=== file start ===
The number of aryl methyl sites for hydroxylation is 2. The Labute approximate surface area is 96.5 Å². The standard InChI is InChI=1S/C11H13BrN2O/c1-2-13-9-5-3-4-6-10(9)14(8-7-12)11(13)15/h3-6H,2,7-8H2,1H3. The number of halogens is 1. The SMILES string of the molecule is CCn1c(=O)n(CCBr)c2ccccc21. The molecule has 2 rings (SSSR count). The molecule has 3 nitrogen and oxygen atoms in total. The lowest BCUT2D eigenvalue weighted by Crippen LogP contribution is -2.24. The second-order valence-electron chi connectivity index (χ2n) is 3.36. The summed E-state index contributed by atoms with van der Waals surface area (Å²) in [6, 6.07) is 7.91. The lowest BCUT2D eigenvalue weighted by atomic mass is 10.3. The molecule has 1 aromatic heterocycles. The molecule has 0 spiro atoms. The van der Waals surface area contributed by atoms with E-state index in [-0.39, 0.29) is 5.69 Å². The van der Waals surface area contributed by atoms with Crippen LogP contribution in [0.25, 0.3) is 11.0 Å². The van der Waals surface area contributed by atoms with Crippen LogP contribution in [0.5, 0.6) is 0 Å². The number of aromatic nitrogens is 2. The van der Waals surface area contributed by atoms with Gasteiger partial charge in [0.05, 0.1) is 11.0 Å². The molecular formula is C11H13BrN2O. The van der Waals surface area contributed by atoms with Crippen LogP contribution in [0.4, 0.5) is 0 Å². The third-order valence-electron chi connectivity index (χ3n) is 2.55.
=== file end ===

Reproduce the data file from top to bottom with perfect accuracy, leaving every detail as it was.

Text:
The number of aryl methyl sites for hydroxylation is 2. The Labute approximate surface area is 96.5 Å². The standard InChI is InChI=1S/C11H13BrN2O/c1-2-13-9-5-3-4-6-10(9)14(8-7-12)11(13)15/h3-6H,2,7-8H2,1H3. The number of halogens is 1. The SMILES string of the molecule is CCn1c(=O)n(CCBr)c2ccccc21. The molecule has 2 rings (SSSR count). The molecule has 3 nitrogen and oxygen atoms in total. The lowest BCUT2D eigenvalue weighted by Crippen LogP contribution is -2.24. The second-order valence-electron chi connectivity index (χ2n) is 3.36. The summed E-state index contributed by atoms with van der Waals surface area (Å²) in [6, 6.07) is 7.91. The lowest BCUT2D eigenvalue weighted by atomic mass is 10.3. The molecule has 1 aromatic heterocycles. The molecule has 0 spiro atoms. The van der Waals surface area contributed by atoms with E-state index in [-0.39, 0.29) is 5.69 Å². The van der Waals surface area contributed by atoms with Crippen LogP contribution in [0.25, 0.3) is 11.0 Å². The van der Waals surface area contributed by atoms with Crippen LogP contribution in [0.5, 0.6) is 0 Å². The number of aromatic nitrogens is 2. The van der Waals surface area contributed by atoms with Gasteiger partial charge in [0.05, 0.1) is 11.0 Å². The molecular formula is C11H13BrN2O. The van der Waals surface area contributed by atoms with Crippen LogP contribution in [0.4, 0.5) is 0 Å². The third-order valence-electron chi connectivity index (χ3n) is 2.55.